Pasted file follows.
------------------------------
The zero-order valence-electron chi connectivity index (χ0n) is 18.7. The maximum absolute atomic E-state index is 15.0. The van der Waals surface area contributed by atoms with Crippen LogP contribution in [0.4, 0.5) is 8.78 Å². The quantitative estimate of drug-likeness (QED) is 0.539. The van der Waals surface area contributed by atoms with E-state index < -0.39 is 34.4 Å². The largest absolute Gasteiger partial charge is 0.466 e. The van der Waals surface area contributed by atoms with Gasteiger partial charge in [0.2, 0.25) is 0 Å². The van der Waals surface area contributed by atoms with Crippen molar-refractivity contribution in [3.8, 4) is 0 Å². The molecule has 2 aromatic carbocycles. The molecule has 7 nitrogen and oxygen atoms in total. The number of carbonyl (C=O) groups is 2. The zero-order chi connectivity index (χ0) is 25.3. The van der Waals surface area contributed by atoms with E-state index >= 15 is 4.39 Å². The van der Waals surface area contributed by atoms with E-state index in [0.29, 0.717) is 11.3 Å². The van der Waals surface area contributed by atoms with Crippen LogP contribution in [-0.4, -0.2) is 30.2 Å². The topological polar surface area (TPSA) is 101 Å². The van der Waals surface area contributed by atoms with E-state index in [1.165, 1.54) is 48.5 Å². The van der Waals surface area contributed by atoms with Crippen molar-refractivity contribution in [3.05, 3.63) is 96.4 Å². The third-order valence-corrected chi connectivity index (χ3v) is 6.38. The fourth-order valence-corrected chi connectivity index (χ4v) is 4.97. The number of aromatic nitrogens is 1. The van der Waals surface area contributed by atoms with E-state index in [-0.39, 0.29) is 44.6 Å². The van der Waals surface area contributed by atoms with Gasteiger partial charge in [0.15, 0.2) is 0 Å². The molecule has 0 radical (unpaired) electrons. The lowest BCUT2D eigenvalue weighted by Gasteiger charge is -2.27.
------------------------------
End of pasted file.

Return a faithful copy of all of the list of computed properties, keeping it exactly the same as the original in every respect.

The zero-order valence-electron chi connectivity index (χ0n) is 18.7. The maximum absolute atomic E-state index is 15.0. The van der Waals surface area contributed by atoms with Crippen LogP contribution in [0.4, 0.5) is 8.78 Å². The quantitative estimate of drug-likeness (QED) is 0.539. The van der Waals surface area contributed by atoms with E-state index < -0.39 is 34.4 Å². The largest absolute Gasteiger partial charge is 0.466 e. The van der Waals surface area contributed by atoms with Gasteiger partial charge in [0.2, 0.25) is 0 Å². The van der Waals surface area contributed by atoms with Crippen molar-refractivity contribution in [3.8, 4) is 0 Å². The molecule has 2 aromatic carbocycles. The molecule has 7 nitrogen and oxygen atoms in total. The number of carbonyl (C=O) groups is 2. The zero-order chi connectivity index (χ0) is 25.3. The van der Waals surface area contributed by atoms with E-state index >= 15 is 4.39 Å². The van der Waals surface area contributed by atoms with E-state index in [0.29, 0.717) is 11.3 Å². The van der Waals surface area contributed by atoms with Crippen LogP contribution in [-0.4, -0.2) is 30.2 Å². The topological polar surface area (TPSA) is 101 Å². The van der Waals surface area contributed by atoms with E-state index in [1.165, 1.54) is 48.5 Å². The van der Waals surface area contributed by atoms with Crippen molar-refractivity contribution in [3.05, 3.63) is 96.4 Å². The third-order valence-corrected chi connectivity index (χ3v) is 6.38. The fourth-order valence-corrected chi connectivity index (χ4v) is 4.97. The number of aromatic nitrogens is 1. The van der Waals surface area contributed by atoms with E-state index in [-0.39, 0.29) is 44.6 Å². The van der Waals surface area contributed by atoms with Gasteiger partial charge in [0.15, 0.2) is 0 Å². The molecule has 0 radical (unpaired) electrons. The lowest BCUT2D eigenvalue weighted by Gasteiger charge is -2.27.